Every now and again we’ll see a tennis match that reminds us of why we fell in love with the game. At its best, it can be a thrilling chess-like game; offense versus defense, probing for a weakness and looking for the right time to hit that killer shot. Whether you’re inspired by the man on top or the person refusing to be beaten, here are some tips for playing both offensive and defensive tennis with good racquet .
Three Offensive Tennis Tips
1. Keep your opponent on the move
If you’re in control, you’ll want to stay that way, and there’s no better way to do that than to keep your opponent moving. It’s easier than it sounds; just hit the ball into space, forcing your opponent to scramble and not have time to hit an accurate return. You’ll tire them out in no time, and victory will be yours.
2. Attack the net
Once your opponent is hitting those defensive floaters, it’s time to attack the net. By anticipating such a shot and moving towards the net, you can hit a powerful overhead shot and potentially win the point, or at least force a wild and inaccurate reply from your foe. Go in for the kill – go in to the net.
3. Serve and volley
Whilst a hard technique for even many professionals, having a good serve and volley game can be an effective offensive technique. Hitting a hard, accurate serve will see little in way of a return, giving you a great chance to volley home to victory.
Three Defensive Tennis Tips
1. Get into position
If your opponent has the upper hand, don’t worry about hitting a point-winning return – it’s unlikely to come off. Instead, try for a high lob-type return with plenty of topspin. Whilst not a hard shot for your opposite number to attack, it can buy you valuable time to run into position whilst the ball’s in the air, giving you a better position to win the point from.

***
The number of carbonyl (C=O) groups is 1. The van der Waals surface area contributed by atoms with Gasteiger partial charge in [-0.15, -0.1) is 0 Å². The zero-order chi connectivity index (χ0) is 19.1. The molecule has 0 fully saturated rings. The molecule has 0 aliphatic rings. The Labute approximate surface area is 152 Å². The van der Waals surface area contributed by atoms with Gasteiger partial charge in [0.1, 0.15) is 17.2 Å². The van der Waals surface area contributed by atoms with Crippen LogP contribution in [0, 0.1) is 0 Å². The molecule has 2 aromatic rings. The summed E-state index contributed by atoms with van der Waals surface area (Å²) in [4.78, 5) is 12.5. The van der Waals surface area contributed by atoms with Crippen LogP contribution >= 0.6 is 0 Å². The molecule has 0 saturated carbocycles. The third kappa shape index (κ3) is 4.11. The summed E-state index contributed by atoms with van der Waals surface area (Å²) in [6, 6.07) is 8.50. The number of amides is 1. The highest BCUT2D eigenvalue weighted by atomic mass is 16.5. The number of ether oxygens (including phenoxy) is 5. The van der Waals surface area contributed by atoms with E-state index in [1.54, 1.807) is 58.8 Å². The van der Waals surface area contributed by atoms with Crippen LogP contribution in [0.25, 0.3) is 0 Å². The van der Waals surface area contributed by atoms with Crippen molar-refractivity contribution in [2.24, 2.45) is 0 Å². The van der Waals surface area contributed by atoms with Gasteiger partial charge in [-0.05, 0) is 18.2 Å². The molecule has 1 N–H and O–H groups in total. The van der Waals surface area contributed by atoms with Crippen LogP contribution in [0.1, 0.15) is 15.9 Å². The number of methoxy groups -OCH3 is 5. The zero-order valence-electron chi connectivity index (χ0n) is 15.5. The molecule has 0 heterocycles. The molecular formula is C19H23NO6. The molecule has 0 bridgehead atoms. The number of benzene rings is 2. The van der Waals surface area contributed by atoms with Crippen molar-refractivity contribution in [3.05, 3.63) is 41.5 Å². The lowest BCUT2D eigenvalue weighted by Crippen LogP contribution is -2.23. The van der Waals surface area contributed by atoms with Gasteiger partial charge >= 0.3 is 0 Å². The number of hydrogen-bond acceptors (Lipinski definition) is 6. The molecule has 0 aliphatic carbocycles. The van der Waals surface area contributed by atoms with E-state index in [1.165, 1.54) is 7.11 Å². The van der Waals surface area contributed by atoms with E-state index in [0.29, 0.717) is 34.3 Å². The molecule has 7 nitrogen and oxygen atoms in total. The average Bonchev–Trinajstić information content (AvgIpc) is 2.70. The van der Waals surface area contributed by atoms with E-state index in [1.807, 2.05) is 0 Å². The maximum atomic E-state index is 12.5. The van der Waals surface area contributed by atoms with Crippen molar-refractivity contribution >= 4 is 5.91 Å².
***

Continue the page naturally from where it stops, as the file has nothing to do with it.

2. Make your opponent pay
An opponent rushing towards the net is an opponent who smells blood and wants to go in for the kill – don’t give them that satisfaction. By hitting a lob or shot close to the net, you’ll have a good chance of winning the point, or at least force them back to the baseline with their tail between their legs.
3. Practice your footwork
Footwork is essential in tennis, especially if you’re in a defensive phase where you’ll have to move around the court. By improving your footwork, you’ll have a better chance of getting to your opponent’s shot and then getting into a better position to attack from.
In truth, it’s impossible to say which of offensive and defensive tennis styles is the “best” way to play. Whilst offensive players may look better on the screen, the better players are capable of playing both styles and, more importantly, they know when to play each style. By practicing both, you can become a better all round player and a player to be feared.